Monday, April 23, 2012

Santigold - Master of My Make-Believe review

I was a big fan of the Santogold record because it somehow blended indie, pop and ska in a way which was both fierce and fun, probably best exemplified by the transcendent You'll find a way. For all the rhetoric of Santigold (name change noted) being a musical visionary the lineage of her music seemed pretty obvious to me even I hadn't heard it in that form. There was a huge post-punk seam running through that record which seemed unusual because she was touted as an indie pop star but if you look at her musical history prior to her debut it turns out she was the lead singer of a punk band whose albums were produced by Bad Brains vet Darryl Jenifer. At the time I didn't know any of this but in retrospect, it makes sense that the album spoke to me the way it did.

Flash forward several years and the long delayed second album has arrived and it's a corker but not in the way I expected. If Santogold was influenced by post-punk sentiment, Santigold has moved onto her new romantic phase on Master of My Make-Believe. Surely I can't be the only person who listens to Disparate Youth or God from the machine and can imagine Simon Le Bon singing over these songs. Santigold recorded much of this record in the Caribbean and while a million miles of the cod-pseudo funk of Duran Duran and a bunch of white boys reclining on a yacht, on some of the tracks the atmospherics, pacing and synths do remind me of the 80's. I don't say this to be controversial but just to alert you to the sonic differences between this and the first album. The aforementioned tracks as well as The riot's gone, The Keepers and This Isn't Our Parade all draw from that musical pallet.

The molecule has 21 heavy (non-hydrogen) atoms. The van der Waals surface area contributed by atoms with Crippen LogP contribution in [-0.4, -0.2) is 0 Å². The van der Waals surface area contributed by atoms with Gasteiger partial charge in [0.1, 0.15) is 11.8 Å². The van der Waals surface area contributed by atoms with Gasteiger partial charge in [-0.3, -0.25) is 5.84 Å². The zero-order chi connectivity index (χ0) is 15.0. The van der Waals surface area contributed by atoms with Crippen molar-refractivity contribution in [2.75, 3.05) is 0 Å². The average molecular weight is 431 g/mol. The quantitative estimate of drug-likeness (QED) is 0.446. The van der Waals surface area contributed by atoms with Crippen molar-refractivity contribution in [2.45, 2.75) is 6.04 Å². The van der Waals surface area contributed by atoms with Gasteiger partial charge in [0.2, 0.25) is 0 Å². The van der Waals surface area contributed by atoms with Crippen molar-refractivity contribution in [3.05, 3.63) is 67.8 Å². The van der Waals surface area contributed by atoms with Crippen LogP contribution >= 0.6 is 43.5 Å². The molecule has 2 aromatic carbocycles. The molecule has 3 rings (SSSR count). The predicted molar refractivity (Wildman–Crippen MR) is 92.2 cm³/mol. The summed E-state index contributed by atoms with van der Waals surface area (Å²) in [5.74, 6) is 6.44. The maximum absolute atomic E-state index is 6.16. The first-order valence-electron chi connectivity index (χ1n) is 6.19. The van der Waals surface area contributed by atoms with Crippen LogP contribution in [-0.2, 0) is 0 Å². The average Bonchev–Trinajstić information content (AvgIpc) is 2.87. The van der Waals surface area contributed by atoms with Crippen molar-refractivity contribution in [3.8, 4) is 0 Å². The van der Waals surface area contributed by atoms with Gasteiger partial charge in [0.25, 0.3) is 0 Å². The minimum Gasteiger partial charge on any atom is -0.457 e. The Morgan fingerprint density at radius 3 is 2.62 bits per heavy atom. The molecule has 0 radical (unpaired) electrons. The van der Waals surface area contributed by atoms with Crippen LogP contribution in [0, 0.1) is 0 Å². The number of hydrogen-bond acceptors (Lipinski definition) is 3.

On the whole the album is reasonably subdued and runs on a downbeat melancholy vibe. these shadows is occasionally lightened by the clank and strut of staccato rhythms directly descended from the first record. Opener Go!, Fame and current single Big Mouth all ring with a percussive drive and funk that form peaks around the more melancholy songs. However, the drama in these songs is where the quality resides. For me, God from the machine is the strongest track, an oddly affirmative exploration of loneliness driven by a drum march and needling guitars. This song is indicative of the darkness on the record but it is not all consuming or suffocating, it is a sustained heaviness which is affecting.

While lacking the giddy rush of her debut, Master of My Make-Believe is a darker and ultimately fulfilling record. It's not for everyone but if you like your pop music with gravity and punch, this might satisfy.


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